What are those cobwebs in trees around Atlanta?
We love providing Metro Atlanta homeowners with superior pest control service and top-notch information on how to combat common insects and critters in Georgia. But we also know that sometimes you just have a random question you'd love a quick answer for.
If you've got a pest question, reach out to us on Facebook and Instagram with your question and use the hashtag #AskBREDA. Then check back to the blog each month to see if we tackle your question!
This month, we received these questions:
Question: Why are there huge cobwebs in my tree branches?
As Georgia prepares for cooler weather (yes, we promise it's coming!), you will start to spot nature beginning to prepare too. Your first thought when you see these webs is that you have a massive spider problem on your hands, but the webs you're spotting actually belong to fall webworms. These worms will eventually turn into moths, so the webs the larvae build are meant to protect them as they go through their transformative phase.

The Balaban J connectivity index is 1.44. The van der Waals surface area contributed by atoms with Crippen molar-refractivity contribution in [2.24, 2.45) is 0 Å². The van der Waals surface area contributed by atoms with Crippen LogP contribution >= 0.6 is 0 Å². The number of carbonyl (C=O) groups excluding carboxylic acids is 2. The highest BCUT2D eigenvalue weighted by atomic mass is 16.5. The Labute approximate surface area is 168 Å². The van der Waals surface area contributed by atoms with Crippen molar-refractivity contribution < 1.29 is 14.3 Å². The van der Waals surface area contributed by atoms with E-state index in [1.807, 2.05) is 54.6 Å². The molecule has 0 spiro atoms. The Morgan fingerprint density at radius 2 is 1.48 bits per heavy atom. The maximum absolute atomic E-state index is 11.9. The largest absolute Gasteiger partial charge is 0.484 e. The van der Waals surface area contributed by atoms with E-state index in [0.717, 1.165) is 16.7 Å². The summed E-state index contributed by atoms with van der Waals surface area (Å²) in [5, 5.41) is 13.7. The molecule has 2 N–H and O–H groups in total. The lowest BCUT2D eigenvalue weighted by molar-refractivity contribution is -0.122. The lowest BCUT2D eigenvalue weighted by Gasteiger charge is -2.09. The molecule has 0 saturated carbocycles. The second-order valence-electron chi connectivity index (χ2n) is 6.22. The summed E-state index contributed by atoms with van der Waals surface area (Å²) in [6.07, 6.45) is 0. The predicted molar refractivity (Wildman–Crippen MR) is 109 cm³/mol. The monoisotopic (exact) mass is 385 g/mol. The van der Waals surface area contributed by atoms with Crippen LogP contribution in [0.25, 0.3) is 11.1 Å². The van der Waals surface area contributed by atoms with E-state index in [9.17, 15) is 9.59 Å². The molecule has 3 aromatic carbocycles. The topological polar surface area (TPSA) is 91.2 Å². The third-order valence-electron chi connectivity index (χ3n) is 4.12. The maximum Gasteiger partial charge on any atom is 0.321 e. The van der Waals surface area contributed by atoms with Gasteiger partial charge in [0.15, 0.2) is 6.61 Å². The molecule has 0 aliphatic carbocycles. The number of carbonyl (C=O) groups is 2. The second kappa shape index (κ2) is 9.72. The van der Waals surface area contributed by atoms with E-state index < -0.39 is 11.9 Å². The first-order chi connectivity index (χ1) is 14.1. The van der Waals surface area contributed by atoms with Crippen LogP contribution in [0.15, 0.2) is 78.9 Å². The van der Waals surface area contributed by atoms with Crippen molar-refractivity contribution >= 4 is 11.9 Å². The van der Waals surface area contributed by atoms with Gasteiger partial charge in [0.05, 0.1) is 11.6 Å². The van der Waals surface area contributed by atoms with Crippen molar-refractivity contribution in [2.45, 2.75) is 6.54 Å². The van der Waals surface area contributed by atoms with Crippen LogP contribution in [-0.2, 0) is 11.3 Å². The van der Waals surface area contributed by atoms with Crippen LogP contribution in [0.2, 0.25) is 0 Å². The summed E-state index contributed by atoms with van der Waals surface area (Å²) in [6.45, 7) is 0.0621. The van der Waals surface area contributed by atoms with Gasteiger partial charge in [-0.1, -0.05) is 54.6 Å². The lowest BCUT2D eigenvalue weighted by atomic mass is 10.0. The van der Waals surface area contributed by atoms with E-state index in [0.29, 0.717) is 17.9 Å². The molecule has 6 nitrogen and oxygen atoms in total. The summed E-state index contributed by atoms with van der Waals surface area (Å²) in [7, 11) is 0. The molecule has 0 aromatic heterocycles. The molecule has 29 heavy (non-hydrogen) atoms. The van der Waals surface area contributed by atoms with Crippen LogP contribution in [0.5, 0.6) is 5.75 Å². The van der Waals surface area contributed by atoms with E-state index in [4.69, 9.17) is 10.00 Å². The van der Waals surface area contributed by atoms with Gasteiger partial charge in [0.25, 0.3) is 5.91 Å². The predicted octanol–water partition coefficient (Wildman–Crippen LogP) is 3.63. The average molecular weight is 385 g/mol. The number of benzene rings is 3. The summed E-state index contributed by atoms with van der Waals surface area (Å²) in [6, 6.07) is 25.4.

Will webworms hurt your trees? Most likely, no. Webworms eat tree leaves to store up enough energy for metamorphosis and will leave tree branches and trunks alone. To rid your trees of these pests, simply open up the webs with a broom handle or a branch, and then watch birds come in and gobble up the worms.
Question: My lawn has giant patches of brown, dead grass. Is this a pest problem?
What you're describing could very well be the work of fall armyworms. Last year was a particularly aggressive "outbreak year" for these pests, so it's likely that this year will be another problem season. Fall armyworms are moths as adults and this is how they spread so rapidly as the weather cools. The adult moths ride the wind up from the southernmost parts of the country, and once they've found suitable homes, the moths lay eggs, which then hatch and develop into the fall armyworm. It's at this development stage that the damage is done to your lawn.
The fall armyworms enjoy feeding on bermudagrass, ryegrass, fescue, and bluegrass. If your lawn is well-established and otherwise healthy, your grass should bounce back from the damage. If you've recently seeded new grass, though, you will likely lose your new grass shoots and will have to reseed. It's important to act quickly when you first spot fall armyworm damage, and treatment is a simple application of granules.
If you find yourself needing pest control and want it handled thoroughly, don't hesitate to give us a call. The BREDA Guarantee promises to fix your pest problem and keep it fixed—no matter the circumstances. Schedule a consultation online or give us a call at 770-466-6700.